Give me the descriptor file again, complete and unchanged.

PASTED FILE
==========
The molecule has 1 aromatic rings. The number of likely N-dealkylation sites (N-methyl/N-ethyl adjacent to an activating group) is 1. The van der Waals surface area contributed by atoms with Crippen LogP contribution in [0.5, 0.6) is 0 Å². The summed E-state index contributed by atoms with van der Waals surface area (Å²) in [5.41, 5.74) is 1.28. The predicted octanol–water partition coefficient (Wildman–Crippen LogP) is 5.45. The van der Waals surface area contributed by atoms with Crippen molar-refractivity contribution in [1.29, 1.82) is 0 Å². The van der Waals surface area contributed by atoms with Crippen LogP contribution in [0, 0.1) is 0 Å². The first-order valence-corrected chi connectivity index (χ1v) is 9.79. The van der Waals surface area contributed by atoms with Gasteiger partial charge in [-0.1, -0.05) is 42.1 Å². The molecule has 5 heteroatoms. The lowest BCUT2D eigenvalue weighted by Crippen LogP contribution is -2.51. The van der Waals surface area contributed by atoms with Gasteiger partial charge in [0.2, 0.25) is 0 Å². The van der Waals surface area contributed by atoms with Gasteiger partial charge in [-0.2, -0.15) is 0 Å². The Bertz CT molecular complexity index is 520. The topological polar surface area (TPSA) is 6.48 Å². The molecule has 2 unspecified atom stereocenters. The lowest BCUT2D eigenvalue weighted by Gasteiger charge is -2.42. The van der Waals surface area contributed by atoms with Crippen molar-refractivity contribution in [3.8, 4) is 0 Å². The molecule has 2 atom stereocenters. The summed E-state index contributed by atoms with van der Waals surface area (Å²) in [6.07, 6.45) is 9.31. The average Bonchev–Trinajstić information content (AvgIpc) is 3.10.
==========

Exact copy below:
The molecule has 1 aromatic rings. The number of likely N-dealkylation sites (N-methyl/N-ethyl adjacent to an activating group) is 1. The van der Waals surface area contributed by atoms with Crippen LogP contribution in [0.5, 0.6) is 0 Å². The summed E-state index contributed by atoms with van der Waals surface area (Å²) in [5.41, 5.74) is 1.28. The predicted octanol–water partition coefficient (Wildman–Crippen LogP) is 5.45. The van der Waals surface area contributed by atoms with Crippen molar-refractivity contribution in [1.29, 1.82) is 0 Å². The van der Waals surface area contributed by atoms with Crippen LogP contribution in [0, 0.1) is 0 Å². The first-order valence-corrected chi connectivity index (χ1v) is 9.79. The van der Waals surface area contributed by atoms with Gasteiger partial charge in [-0.1, -0.05) is 42.1 Å². The molecule has 5 heteroatoms. The lowest BCUT2D eigenvalue weighted by Crippen LogP contribution is -2.51. The van der Waals surface area contributed by atoms with Gasteiger partial charge in [0.2, 0.25) is 0 Å². The van der Waals surface area contributed by atoms with Gasteiger partial charge in [-0.2, -0.15) is 0 Å². The Bertz CT molecular complexity index is 520. The topological polar surface area (TPSA) is 6.48 Å². The molecule has 2 unspecified atom stereocenters. The lowest BCUT2D eigenvalue weighted by Gasteiger charge is -2.42. The van der Waals surface area contributed by atoms with Crippen molar-refractivity contribution in [3.8, 4) is 0 Å². The molecule has 2 atom stereocenters. The summed E-state index contributed by atoms with van der Waals surface area (Å²) in [6.07, 6.45) is 9.31. The average Bonchev–Trinajstić information content (AvgIpc) is 3.10.